The Influential Legacy of Henri de Toulouse-Lautrec

The late 19th century heralded a new age in advertising, and Henri de Tououse-Lautrec took centre stage. But who was he, what did he achieve, and why are his posters still so popular today? Let’s dive in.

The nature of advertising today has transformed significantly. From TV ads to posts from social media influencers, there’s almost no limit to the mediums that can be leveraged for advertising.

But when the world of advertising began, it was drastically different. With no internet or TV, advertising primarily took place in the form of posters.

The late 19th century heralded a new age in advertising, and Henri de Tououse-Lautrec took centre stage. But who was he, what did he achieve, and why are his posters still so popular today? Let’s dive in.

Henri in Paris

Born in 1864 in Toulouse, Henri was a remarkable painter, printmaker and caricaturist, eventually making his mark in Paris. Operating in the vibrant bohemian neighbourhood of Montmartre, he built relationships with the artists, dancers, and performers who would tread the boards of famous establishments such as the Moulin Rouge, Chat Noir, and the Mirliton.

During his time there, Henri created posters designed to draw crowds into these establishments, commissioned to advertise their biggest shows across the whole of Paris. In doing this, he was able to capture the unique facets of Parisian nightlife in a way that had never been done before.

His Most Iconic Posters

Throughout his career, Henri only created around 30 lithograph posters, but they remain so iconic even to this very day. Taking inspiration from Impressionist artist Edgar Degas and using the strong outlines, flat colours and simplified forms characteristic of ukiyo-e Japanese styles, his posters were an instant hit.

In them, he illustrated scenes of Paris nightlife abundant with late night bars and bustling cafes, capturing the bohemian decadence of the era. Some of his most famous posters include:

Moulin Rouge: La Goulue

In December 1891, 3000 copies of the Moulin Rouge: La Goulue were plastered across the city of Paris, depicting two artistes who regularly performed at the cabaret.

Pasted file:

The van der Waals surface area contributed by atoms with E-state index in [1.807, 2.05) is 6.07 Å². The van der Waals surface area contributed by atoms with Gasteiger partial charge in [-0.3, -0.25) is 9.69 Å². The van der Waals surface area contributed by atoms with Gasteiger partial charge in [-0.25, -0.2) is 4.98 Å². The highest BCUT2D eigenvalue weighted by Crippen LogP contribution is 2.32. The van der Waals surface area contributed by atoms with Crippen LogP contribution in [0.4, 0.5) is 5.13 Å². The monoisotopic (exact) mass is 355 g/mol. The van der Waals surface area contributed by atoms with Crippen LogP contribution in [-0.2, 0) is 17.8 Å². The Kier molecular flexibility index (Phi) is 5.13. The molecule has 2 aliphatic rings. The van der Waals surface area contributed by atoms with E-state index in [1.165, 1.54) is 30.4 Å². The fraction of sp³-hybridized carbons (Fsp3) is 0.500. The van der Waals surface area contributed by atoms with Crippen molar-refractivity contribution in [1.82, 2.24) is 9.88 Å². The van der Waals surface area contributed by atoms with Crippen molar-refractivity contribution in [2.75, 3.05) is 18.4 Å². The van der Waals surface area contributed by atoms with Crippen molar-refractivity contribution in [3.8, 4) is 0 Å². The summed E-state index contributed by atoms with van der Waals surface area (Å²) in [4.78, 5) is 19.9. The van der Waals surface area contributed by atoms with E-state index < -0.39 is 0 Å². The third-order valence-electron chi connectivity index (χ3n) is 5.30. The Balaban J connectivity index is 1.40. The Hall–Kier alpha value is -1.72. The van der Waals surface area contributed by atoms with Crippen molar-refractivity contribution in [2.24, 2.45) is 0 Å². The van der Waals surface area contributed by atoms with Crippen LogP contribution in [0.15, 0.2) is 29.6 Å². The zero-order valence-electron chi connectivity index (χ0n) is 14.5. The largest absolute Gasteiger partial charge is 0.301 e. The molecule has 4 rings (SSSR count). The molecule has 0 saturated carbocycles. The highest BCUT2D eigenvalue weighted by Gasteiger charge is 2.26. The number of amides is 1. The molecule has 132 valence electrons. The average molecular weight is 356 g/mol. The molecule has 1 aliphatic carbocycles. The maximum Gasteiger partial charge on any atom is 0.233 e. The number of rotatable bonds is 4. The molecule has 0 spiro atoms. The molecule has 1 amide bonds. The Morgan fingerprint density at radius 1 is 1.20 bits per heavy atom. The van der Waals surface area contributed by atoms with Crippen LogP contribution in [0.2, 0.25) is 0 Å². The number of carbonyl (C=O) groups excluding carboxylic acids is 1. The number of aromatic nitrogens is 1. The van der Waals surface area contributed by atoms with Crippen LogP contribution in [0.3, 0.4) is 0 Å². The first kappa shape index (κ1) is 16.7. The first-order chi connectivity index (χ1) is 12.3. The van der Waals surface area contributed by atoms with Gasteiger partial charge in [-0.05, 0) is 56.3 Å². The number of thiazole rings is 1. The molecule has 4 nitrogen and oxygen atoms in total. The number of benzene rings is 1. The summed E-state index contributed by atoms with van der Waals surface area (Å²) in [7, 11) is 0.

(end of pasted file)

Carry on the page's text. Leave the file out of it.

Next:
This poster was an instant success, turning Henri into an overnight success and cementing him as one of the greatest print designers of all time.

Image: Here

Ambassadeurs: Aristide Bruant dans son Cabaret


Created in 1892, Ambassadeurs: Aristide Bruant dans son Cabaret uses bold, flat colours to depict the popular Parisian cabaret singer Aristide Bruant.

At the time, the Ambassadeurs club was one of the largest cafe concerts, and when Bruant was asked to perform there, he commissioned Henri to make a poster advertising the show after the success of his initial posters.

While Bruant regarded the poster as a masterpiece, the manager of the club was horrified by it and initially refused to pay Henri. Bruant issued the manager with an ultimatum, and refused to perform if he did not pay for the poster. They conceded, and the poster went on to be a huge hit within the city, drawing in crowds for the show and becoming one of Henri’s most famous works to date.

Image: Here

Jane Avril, Jardin de Paris (1893)


Cabaret performer Jane Avril was a lifelong friend of Henri’s who appeared in many of his posters. In 1893, she commissioned him for a poster advertising her performance at the Jardin de Paris, a cafe-concert owned by the proprietor of the Moulin Rouge.

In it, Jane is seen giving her signature cancan move with her leg kicking towards an unseen musician playing the double bass. Henri employs a skewed perspective with severe cropping and flattened forms which juxtapose the beautiful and grotesque - contrasting the beauty of Jane’s dress with the hairy knuckles of the musician.

As one of Henri’s contemporaries, artist Paul Leclerq recognised his infatuation with Jane through his posters, stating:

“In the midst of the crowd, there was a stir, and a line of people started to form: Jane Avril was dancing, twirling, gracefully, lightly, a little madly; pale, skinny, thoroughbred, she twirled and reversed, weightless, fed on flowers; Lautrec was shouting out his admiration.”

Image: Here

Henri’s works were never initially intended for artistic collection, and it’s unlikely that he would have predicted the status they hold today as masterpieces. Not only have his advertisements gone on to hold such significance, but it is widely considered that they paved the way for modern graphic design as we now know it.

Keep an eye out for our latest blog posts to discover more influential and groundbreaking artists.